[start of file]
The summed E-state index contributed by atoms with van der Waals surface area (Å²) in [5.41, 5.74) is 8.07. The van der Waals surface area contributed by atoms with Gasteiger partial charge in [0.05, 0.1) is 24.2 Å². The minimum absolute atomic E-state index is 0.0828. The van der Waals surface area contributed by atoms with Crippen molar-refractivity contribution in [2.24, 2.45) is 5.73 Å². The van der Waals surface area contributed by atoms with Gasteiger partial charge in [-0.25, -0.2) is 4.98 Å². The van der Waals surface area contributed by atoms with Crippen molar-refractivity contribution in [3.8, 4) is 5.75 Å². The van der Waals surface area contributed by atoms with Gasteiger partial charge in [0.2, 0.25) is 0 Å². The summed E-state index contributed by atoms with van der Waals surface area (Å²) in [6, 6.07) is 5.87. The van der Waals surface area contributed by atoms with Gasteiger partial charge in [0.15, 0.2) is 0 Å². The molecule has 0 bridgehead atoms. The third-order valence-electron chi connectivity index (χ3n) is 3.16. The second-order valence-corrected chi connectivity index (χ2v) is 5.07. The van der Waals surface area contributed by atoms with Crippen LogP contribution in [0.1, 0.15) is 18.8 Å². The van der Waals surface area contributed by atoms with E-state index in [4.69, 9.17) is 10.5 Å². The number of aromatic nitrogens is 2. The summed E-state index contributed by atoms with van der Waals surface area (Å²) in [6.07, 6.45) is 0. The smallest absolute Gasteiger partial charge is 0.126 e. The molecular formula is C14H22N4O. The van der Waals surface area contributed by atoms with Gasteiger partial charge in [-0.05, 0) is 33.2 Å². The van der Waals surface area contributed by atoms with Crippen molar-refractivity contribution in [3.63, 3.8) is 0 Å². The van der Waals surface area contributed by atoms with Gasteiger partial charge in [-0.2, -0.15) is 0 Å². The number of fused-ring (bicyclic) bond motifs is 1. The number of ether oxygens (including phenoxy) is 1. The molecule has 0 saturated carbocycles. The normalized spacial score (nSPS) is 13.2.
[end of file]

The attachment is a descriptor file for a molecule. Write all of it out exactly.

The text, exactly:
The summed E-state index contributed by atoms with van der Waals surface area (Å²) in [5.41, 5.74) is 8.07. The van der Waals surface area contributed by atoms with Gasteiger partial charge in [0.05, 0.1) is 24.2 Å². The minimum absolute atomic E-state index is 0.0828. The van der Waals surface area contributed by atoms with Crippen molar-refractivity contribution in [2.24, 2.45) is 5.73 Å². The van der Waals surface area contributed by atoms with Gasteiger partial charge in [-0.25, -0.2) is 4.98 Å². The van der Waals surface area contributed by atoms with Crippen molar-refractivity contribution in [3.8, 4) is 5.75 Å². The van der Waals surface area contributed by atoms with Gasteiger partial charge in [0.2, 0.25) is 0 Å². The summed E-state index contributed by atoms with van der Waals surface area (Å²) in [6, 6.07) is 5.87. The van der Waals surface area contributed by atoms with Gasteiger partial charge in [0.15, 0.2) is 0 Å². The molecule has 0 bridgehead atoms. The third-order valence-electron chi connectivity index (χ3n) is 3.16. The second-order valence-corrected chi connectivity index (χ2v) is 5.07. The van der Waals surface area contributed by atoms with Crippen LogP contribution in [0.1, 0.15) is 18.8 Å². The van der Waals surface area contributed by atoms with E-state index in [4.69, 9.17) is 10.5 Å². The number of aromatic nitrogens is 2. The summed E-state index contributed by atoms with van der Waals surface area (Å²) in [6.07, 6.45) is 0. The smallest absolute Gasteiger partial charge is 0.126 e. The molecular formula is C14H22N4O. The van der Waals surface area contributed by atoms with Gasteiger partial charge in [-0.05, 0) is 33.2 Å². The van der Waals surface area contributed by atoms with Crippen molar-refractivity contribution in [3.63, 3.8) is 0 Å². The van der Waals surface area contributed by atoms with Gasteiger partial charge in [-0.2, -0.15) is 0 Å². The number of fused-ring (bicyclic) bond motifs is 1. The number of ether oxygens (including phenoxy) is 1. The molecule has 0 saturated carbocycles. The normalized spacial score (nSPS) is 13.2.